Gamers with hearing impairments shouldn’t have any trouble playing this game. Resident Evil 7 has reliable subtitles available, as well as an icon that can be switched on in order to let deaf players know of background noises such as a telephone. Like most survival horror games, the soundtrack has a lot of eerie noises that help build tension. However, Resident Evil 7 is full of disturbing imagery, dilapidated old houses, and massive amounts of gore which helps create atmosphere in other ways. On the visual side of things, the game offers many different options to suit disabled gamers’ needs. When you take damage in Resident Evil 7 the screen becomes slowly covered in blood splatter. If players feel like the blood hinders their view, they can turn the blood splatter down in the options menu. There’s also a brightness scale you can change. For colorblind gamers, the game gives you the option to change the color of your aiming reticle or remove it entirely if you want. I will say that many of the puzzle and healing items in the game are different colors so the player will know their purpose. You will find chemical fluid in different colors like red, yellow, and green. When combined with other items they do different things. You’ll also be collecting seemingly mundane items that will help you solve puzzles. You can find three of the same puzzle item but they might be differentiated by their color. Still all of these items are clearly labeled when examined.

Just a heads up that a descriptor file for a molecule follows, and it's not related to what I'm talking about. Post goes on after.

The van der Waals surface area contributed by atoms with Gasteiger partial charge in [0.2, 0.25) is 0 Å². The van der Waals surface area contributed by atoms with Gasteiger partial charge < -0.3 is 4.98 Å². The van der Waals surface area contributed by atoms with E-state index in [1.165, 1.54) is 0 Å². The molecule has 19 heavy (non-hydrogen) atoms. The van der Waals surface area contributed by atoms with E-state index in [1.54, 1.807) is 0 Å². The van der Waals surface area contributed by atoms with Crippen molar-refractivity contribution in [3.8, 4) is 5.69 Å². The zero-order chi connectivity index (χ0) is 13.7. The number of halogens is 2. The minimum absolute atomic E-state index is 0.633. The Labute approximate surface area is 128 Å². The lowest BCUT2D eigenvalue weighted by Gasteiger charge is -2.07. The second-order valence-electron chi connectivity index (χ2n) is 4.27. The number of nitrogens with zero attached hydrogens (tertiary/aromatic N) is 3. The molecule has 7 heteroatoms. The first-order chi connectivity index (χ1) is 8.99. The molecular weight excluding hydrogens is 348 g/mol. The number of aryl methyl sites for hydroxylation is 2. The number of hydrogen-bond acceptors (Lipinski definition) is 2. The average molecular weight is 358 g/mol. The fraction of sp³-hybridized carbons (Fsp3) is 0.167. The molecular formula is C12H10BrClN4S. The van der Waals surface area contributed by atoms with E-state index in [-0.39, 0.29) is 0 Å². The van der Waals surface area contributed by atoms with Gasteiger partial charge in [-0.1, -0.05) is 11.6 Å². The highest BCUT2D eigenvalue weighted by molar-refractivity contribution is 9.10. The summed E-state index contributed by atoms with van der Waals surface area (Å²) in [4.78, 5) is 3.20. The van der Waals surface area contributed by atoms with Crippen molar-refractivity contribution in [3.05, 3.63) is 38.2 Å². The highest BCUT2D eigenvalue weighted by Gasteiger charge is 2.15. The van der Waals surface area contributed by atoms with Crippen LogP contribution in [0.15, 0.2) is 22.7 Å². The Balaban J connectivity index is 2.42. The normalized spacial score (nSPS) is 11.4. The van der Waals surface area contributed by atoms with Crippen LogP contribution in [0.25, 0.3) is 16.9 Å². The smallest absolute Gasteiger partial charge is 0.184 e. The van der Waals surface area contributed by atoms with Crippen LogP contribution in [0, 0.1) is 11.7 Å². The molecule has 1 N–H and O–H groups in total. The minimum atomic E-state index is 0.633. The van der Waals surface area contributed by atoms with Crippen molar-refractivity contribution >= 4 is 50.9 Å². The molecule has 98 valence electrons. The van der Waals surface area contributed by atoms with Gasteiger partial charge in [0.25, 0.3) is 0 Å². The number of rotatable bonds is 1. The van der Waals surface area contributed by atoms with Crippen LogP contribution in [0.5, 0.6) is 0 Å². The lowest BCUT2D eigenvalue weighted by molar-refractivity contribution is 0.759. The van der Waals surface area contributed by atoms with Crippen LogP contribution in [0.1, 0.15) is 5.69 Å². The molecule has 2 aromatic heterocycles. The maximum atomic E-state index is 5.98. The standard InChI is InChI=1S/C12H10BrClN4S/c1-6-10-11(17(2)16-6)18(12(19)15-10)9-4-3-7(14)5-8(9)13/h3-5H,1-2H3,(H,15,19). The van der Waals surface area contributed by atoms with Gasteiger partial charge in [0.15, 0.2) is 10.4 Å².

Resident Evil 7 was a lot of fun to play and definitely unsettling. The enemies were difficult to deal with at first, but once I got the hang of it I had a good time taking them out with my collection of weaponry. The Baker family gave me the creeps. Whether it was their intense violence or their insane personalities, I haven’t been this scared by videogame enemies in quite some time. Disabled gamers with fine motor skill impairments might have a tough time dealing with combat in Resident Evil 7, but colorblind players will have a variety of accessibility options to choose from in the game. Even though the game was tough to beat, you can be sure that without the accessibility options available in Resident Evil 7 I wouldn’t be able to play it at all.
Overall Rating: Thoroughly Accessible
Visual Rating: Barrier Free
Fine-Motor Rating: Partially Accessible
Auditory Rating: Barrier Free
Released For: PS4, Xbox One, PC
ESRB Rating: M